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Exercise Science and Sport Studies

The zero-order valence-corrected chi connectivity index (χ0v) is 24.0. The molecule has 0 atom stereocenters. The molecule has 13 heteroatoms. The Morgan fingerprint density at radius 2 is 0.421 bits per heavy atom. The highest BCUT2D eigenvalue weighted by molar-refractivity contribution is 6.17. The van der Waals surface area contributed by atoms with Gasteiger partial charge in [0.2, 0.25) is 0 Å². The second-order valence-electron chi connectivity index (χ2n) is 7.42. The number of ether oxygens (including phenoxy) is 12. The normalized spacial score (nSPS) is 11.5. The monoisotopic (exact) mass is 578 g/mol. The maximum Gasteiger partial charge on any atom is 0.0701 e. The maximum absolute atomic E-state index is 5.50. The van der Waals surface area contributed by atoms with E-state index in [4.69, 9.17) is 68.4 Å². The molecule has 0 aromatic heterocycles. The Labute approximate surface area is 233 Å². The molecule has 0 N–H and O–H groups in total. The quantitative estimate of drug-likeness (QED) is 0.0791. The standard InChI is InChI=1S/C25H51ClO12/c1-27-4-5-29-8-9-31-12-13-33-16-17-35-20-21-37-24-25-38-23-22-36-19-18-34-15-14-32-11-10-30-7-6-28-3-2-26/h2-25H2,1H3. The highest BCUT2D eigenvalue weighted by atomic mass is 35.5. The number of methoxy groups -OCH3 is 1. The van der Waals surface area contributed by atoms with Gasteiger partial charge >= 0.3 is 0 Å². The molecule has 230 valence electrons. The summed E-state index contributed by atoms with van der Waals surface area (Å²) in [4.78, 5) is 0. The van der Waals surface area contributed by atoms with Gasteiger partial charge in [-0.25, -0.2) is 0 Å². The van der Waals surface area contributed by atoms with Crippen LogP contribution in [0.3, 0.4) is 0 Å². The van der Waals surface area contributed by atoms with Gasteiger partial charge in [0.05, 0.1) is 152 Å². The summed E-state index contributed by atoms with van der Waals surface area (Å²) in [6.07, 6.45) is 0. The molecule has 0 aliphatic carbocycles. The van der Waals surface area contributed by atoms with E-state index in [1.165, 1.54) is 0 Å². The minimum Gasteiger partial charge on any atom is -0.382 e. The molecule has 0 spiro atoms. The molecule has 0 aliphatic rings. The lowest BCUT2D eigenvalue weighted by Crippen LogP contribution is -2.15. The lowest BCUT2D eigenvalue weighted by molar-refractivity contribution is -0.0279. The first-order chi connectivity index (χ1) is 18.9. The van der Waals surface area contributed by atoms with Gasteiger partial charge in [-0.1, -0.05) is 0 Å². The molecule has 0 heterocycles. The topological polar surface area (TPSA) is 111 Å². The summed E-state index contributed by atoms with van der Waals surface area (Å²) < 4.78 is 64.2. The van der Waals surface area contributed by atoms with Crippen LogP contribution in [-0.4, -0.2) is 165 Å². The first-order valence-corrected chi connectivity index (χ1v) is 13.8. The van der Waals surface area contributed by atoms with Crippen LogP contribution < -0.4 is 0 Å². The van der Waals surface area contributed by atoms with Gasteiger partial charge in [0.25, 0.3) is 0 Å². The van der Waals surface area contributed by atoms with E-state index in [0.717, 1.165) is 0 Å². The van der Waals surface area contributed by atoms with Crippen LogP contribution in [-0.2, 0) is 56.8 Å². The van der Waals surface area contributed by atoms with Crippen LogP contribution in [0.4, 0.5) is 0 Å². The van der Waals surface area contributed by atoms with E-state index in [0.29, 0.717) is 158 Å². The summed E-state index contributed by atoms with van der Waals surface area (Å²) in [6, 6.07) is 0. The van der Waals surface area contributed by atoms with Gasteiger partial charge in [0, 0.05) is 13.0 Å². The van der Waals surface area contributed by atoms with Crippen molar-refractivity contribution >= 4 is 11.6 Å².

Risk Management in Sports Administration CH. 1 INTRODUCTION & OVERVIEW Injuries • Accidental, an inherent risk of physical activity • The predictable result of a lack of accidental control and planning • Direct vs. indirect o At football camp you wear pads to prevent injury (direct), but it could be hot and you get heat stroke and dehydration (indirect) • Accident prevention vs. injury prevention o Equipment wears out and breaks, vs. dropping a weight on you Accidents • Unintended causes o Dropping a weight on your foot at the gym. You go not intending to hurt yourself, but it happens anyway • Undesirable effects o Wear and tear on knees as a track runner • Relatively sudden o Being a pitcher and all of a sudden his shoulder is dislocated • Damage for physical energy • Pure vs. speculative o Pure is something you know will be there, but speculative are things that are important to think about but are so far out of your control that you don’t ever consider it. o Terrorism is a risk, you could always prepare for it, but the possibility that they could attack a building is too far out Risk vs. safety • Risk is something we measure • Safety is something we judge Risk reporting • Relative risk o On a scale of more to less o Is it risky for someone to wear a helmet and someone else not? What is the probability that something bad will actually happen? o You are more at risk of dying in a car accident on thanksgiving, yet people will still go out in their cars • Probability of occurrence o Project future losses based on the record of past events o You could land on black 100 times, but you STILL have a 50/50 chance of landing on black again. Each time is not related to each other, they are completely independent • Relative exposure rate o Presented as a factor of the number of participants over a specified period of time o The difference between 90% & 99%. Only 9% difference, yet its 1/10 vs.1/100 chance you will get hurt….big difference Risk Management • Understanding those circumstances in which losses are most likely to occur • Designing and implementing policies to minimize the likelihood of their occurrence • Taking appropriate steps to minimize the impact of those losses that cannot be avoided • Maximize the number and variety of programs offered • Enhance financial stability • Protect physical assets • Maintain good public relations • Provide patrons with the safest possible experience CH. 2 & 3 MANAGEMENT OF RISKAND SAFETY Risk Management Plan • Systematically analyzes the services offered • Asses the potential for los • Selects approaches to best handle the loss potential • Must be tailored to the particular organization • Requires ongoing review and modification • Components: o Monitoring and modification o Risk analysis: requires study of the nature of the activity and the applicable professional standards and guidelines. Involves a detailed analysis of the program in light of the frequency severity and predictability of the possible human and financial losses  Sources of professional standards and guidelines • Rules of the sport • Professional associations • Learned treatises • Statutes, codes, and administrative law • Codes of ethics • Case analysis and court decisions • Common practice  Estimation of potential risk • Severity o Impact on the program o Magnitude of loss • Frequency • Probability of loss • Predictability o Alternative control approaches:  Elimination of risk factors  Program and operational controls • Procedures: the detailed instructions of the plan. They indicate the authorized method(s) of dealing with situations within the limits of accepted policy • Policies: position statements by upper level management that define the limits of the powers and responsibilities of their subordinates o Common policy topics  Staffing policies • Personnel needs • Job requirements • Duties • Use of volunteers • In-service training • Evaluation  Medical information policies • Pre-participation examinations • Checklists • Return after injury or illness  Medical emergency policies • Appropriate first aid • Activation of emergency medical system • Follow-up  Facility safety inspection policies • When and by whom • What will be inspected • Documentation • Reporting • Remediation • Follow-up  Participant management policies • Where participants are permitted • Time constraints • Keeping participants form restricted areas • Participant traffic flow • Personnel needs for participant management  Emergency evacuation policies • When facilities will be evacuated • How evacuation will be conducted • Decision-making and reporting  Transportation policies • Acceptable methods of transportation • Who may operate vehicles • Insurance requirements • Time and distance restrictions  Postponement/cancellation policies • What will cause postponement/cancellation • Decision making authority • Timelines • Notification of all concerned  Telecommunications policies • Methods of communication • Access to equipment • Required procedures and circumstances • Notification chains • Back-up procedures • Transfer: an economic approach which reduces the likelihood or extent of a financial loss. It does not affect the likelihood of an injury nor does it, necessarily, avoid lawsuits o Waivers, hold harmless, agreements, indemnification, informed consents, rental agreements and insurance o Types of insurance coverage  Named perils vs. all risks  General liability coverage  Property coverage • Chain of causation • Replacement cost • Actual cash value • Coinsurance  Fidelity and crime coverage  Automobile liability  Miscellaneous coverage • Floater policy • Flood insurance • Plate glass coverage • Excess liability • Secondary medical insurance  Retention • Self insurance or funded reserve • Joint insurance pools • Current expensing • Insurance deductables o Straight deductible o Aggregate deductible  Implementation process • Select the financial and programmatic approaches to be used • Implement the selected approaches • Monitor for effectiveness • Modify as necessary Participation agreement: formal document indicating that the participant and/or the participant’s parents • Understand and appreciate the risks of the activity • Know the safety rules and procedures, understand their importance, and agree to comply with them • Specifically request to be allowed to participate in the activity • They are legal contracts. • Requirements: o Clearly explain the nature of the activity, prerequisite skills and/or the level of physical ability o Require the participant to indicate that s/he possesses the requisite level of skills and physical condition o Identify the essential safety rules and procedures that must be followed o State in detail the inherent risks of the activity and the consequences to the participant should an accident occur o Include a statement wherein the participant agrees to assume the risks inherent in the activity and to follow the identified safety rules Developing the Waiver • Put the signature space near the exculpatory language o If there is a separation of a paragraph or more, provide a space for initials immediately after the exculpatory clause • Include a statement of affirmation that the signer read and understood the agreement • Make the waiver a one page stand alone document • Make the purpose clear in the title o Use words like waiver,” release of liability”, or “indemnity agreement” instead of sign-up sheet, roster, or membership application • Choose an easily readable print o 8-10 point or larger • Make the exculpatory language conspicuous o Focus attention on the specific statement that participant will not hold provider liable for ordinary negligence o Use boldface, underlining, caps • Specify the duration of the waiver • Include a severability clause stating that if some part of the contract is held void, there will be no effect on the remainder of the agreement • Make the wording clear and easily understood. Avoid legalese • Specify all parties, in addition to the signer, who are relinquishing claims through the waiver • Specify all parties who are protected by the waiver o Corporate entity, employees, sponsors and all others who are involved in the development delivery and management of…. • Use language that will broaden the interpretation of the waiver o In all phases of the activity…while on the premises…any and all claims arising out of… • Refer specifically to the ordinary negligence of the business or it’s employees o Gross negligence: making the obvious wrong decision (letting players play on a field where there is glass everywhere and everyone got hurt) o Ordinary negligence: ordinary things people make mistakes in (equipment malfunction) o Gross negligence is not included, you can’t not get sued forANYTHING that happens. Gross negligence is 100% your fault • Clearly describe the nature of the activity • Clearly warn the signer of the inherent risks of activity. Include a statement wherein assumes theses risks • Mention specifically any risks that are unique to this activity o E.g. health/fitness clubs should include theft or loss of personal property • Include an affirmation of voluntary participation • May include: o Disclaimer of responsibility or liability for losses o Covenant (promise) not to sue o Indemnification or loss repayment language. Signer agrees to indemnify, reimburse, hold harmless o Selection of venue where you are located Waiver in New Jersey: Stelluti v. Casapenn Enterprises, 2010 • An exculpatory agreement will be enforced if: o It does not adversely affect the public interest; o Exculpated party is not under a duty to perform; o Contract does not grow out of unequal bargaining power or is other wise unconscionable • To be enforceable, an exculpatory agreement must reflect the unequivocal expression of the party giving up his or her legal rights that this decision was made voluntarily, intelligently and with the full knowledge of its legal consequences • There is a limit to the protections that a private fitness center may exact from its patrons through the mechanism of an exculpatory agreement • If fitness center management or employees were aware of a piece of defective exercise equipment and failed to remedy the condition or if it had dangerously or improperly maintained equipment, the fitness center could not exculpate itself from such reckless or gross negligence • Aparent’s execution of a pre-injury release of a minor’s future tort claims arising out of the use of a commercial recreational facility is unenforceable (once minor is 18, they must sign a new waiver, and there must be a statute of limitations for suing) • Areview of case law form other jurisdictions reinforces our conclusion that a parent should be permitted to bind a minor child to arbitration Ch. 4&5 PARTICIPANT SAFETY Risk Management Myth • My legal responsibilities can be summed up in the prudent person principle. I must act as any reasonable and prudent person would under the same or similar circumstances o Reasonably prudent personal standard: someone who is cautious and reserved  They simply follow the rules  An expert  Applying the current written standards of the profession  For the benefit of jurors who have been chosen for their ignorance • Unlike students in a physical education class, athletes do not require continuous supervision o If the couch said “go out and warm up ill be there in a minute” and someone got hurt, and they sued the school, the coach was the prudent person and should have been present • We have a full time trainer. This relieves our coaches of worries about first aid and emergency care o If you are a soccer coach and someone gets hurt, it is your responsibility as the first responder to provide basic care to the person hurt until emergency care is available. They must call the trainer, stop practice, and are essentially the trainer until they get there o The coach is the reasonably prudent medical care provider • All of our coaches are required to have current first aid certification. This exceeds the minimal standards and virtually eliminates the likelihood of a successful lawsuit alleging improper emergency care • Every student performs every skill perfectly, every time… on the absence of evidence to the contrary o It is an unreasonable expectation. No one is perfect all the time • Don’t discuses the possible dangers of an activity with the participants. It will raise their fears and make it more likely that they will consider a lawsuit in the event of an injury o You are more likely to avoid a lawsuit if you tell people what to avoid and make sure they know what they are doing • Our maintenance staff is responsible for the care of the buildings and grounds, so unless someone notifies me of an unsafe condition, I don’t have to worry about liability in those areas o You need to create a system where you check everything and people check with you • I realize that our facility is used after hours, but no one can be expected to put away the portable goals, portapits, wrestling mats or the heavy gymnastic equipment after each practice or event • We require permission slips and waivers for all extracurricular activities and field trips. This eliminates the risk of lawsuits in those activities • If the athlete’s injury was caused by his/her own failure to act responsibly ot to follow established rules, we cannot be held liable o They should have been supervised in case they do something stupid and get hurt and sue you. • One of our participants was seriously injured by lightening. This is an “act of God” and, therefore, our staff cannot be held legally responsible o You should have known better to take them off the field at the first sign of lightening • Be sure your incident reports include a question concerning program changes which might prevent similar accidents in the future. This will be an asset in the event of a lawsuit because it clearly illustrates your concern for safety o Supervision • The quality and quantity of control exercised by reasonable leaders over the individuals for whom they are responsible • General: o Overall control of the entire group o Thorough knowledge of the subject matter o Full visual contact o Awareness of dangers or deviations from accepted procedures o Rapid intervention and resolution of noted problems • Specific: o Direct interaction with individuals or small groups o When problems or deviations are noted o When a new or hazardous activity is involved o Until the participant understands the risks and can adhere to safety procedures o Does not affect one’s responsibility for general supervision • Critical supervisory concerns o Knowledge and ability of supervisors o Sightlines/organization of group o Unsupervised facilities/activities o Published posted and enforced rules o Emergency procedures/first-aid o Control Lawsuit database: • Failure to provide proper control was claimed in 11% of all cases o 39% of the flag-ball cases  People think that because it isn’t full football, they use less padding and equipment o 27% of the soccer cases o 25 of the cases involving games o 13% of the basketball cases  Less people in a confined area • Lack of participant readiness was claimed in 7% of all cases o 35% of the gymnastic cases o 33% of the cases involving fitness o 25% of the cases involving cheering o 14% of the cases involving games • Unsafe environment was the primary allegation in: o 92% of all playground cases o 79% of all softball cases o 74% of all basketball cases o 40% of all soccer cases o 39% of all cases involving games What type of training should your employees have? • Recognized certifications • In-house training • Emergency training o CPR, first aid andAED o Other reasonably anticipated emergencies • Monthly in-service training • Spot training Selection and conduct of the activity • Physical mental and emotional readiness of the participant • What is his/her potential for success? • Critical selection/conduct concerns: o Physical and intellectual readiness o Psychological readiness o Accurate detailed instruction o Feedback o Warnings o Protective measures o Mismatch Environmental conditions • The manager must control the safety and the appropriateness of the physical environment and the equipment o Constructive vs. actual Critical environmental concerns • Regular maintenance and inspection • Accurate record keeping • Pre-use checks • Participant inspections • Safety equipment • “Buffer zones” • Appropriateness for individual users Buffer Zones • In the 2006 analysis of lawsuits, inadequate buffer zones were the alleged cause of 21% of the injuries. • Inadequate buffer zones were responsible for o 67% of the basketball cases o 50% of the cases involving games o 40% of the cases involving fitness o 17% of the baseball/softball cases • We tend to think about buffer zones largely in the context of injuries to participants • While participant injuries unquestionably form the basis of the majority of lawsuits related to the absence fo sufficient buffer zones, such claims are equally available to spectators and passersby Equipment Inspection: • Annually by an outside consultant • Weekly by management, preferably form outside the facility • Daily by management assigned to the area • Before each shift by floor supervisor • Constantly by users • Follow up after inspection o File the report o Initiate repair immediately o Isolate problems that need repair o Remove machinery that cannot be repaired within 48 hours o Verify and record completion of repairs CH. 6 EMERGENCYAND CONTINGENCY PLANNING Liability in Emergency Situation • Did the defendant have a duty to respond? • Should the possibility of such a situation have been anticipated? Forseeability • Was the situation handled promptly and properly? Breach of duty • If not, was there appropriate preparation for the response? Breach of duty • Did the failure to respond properly cause harm or exacerbate the existing harm? Proximate cause Emergencies • Obvious emergencies: non-life threatening injury, fire, fight • Those that happen in other programs: demonstration, fatality • Those we rarely think about: bomb threat, weapons, power failure Emergency Plan Topics • Fire, injury—life threatening and non-life threatening, with blood, AED, intoxicated person, fight, demonstration, fatality, power low, security breach, structural problem, suspicious person, client confrontation, lighning/inclement weather, bomb threat The development process • Bring together managers/supervisors o Decide on list of neede action plans o Develop a preliminary outline of needs in each situation o Research your needs and options o Seek input from other affected agencies • Develop a final draft of each plan • Circulate the plan to the affected agencies and secure letters of endorsement • Insure that all personnel learn and practice their roles in the various situations • Routinely review plans and modify as needed Emergency plan components • Who does what and when? o Who is the first responder o Who assists and how o Who supervises the rest of the group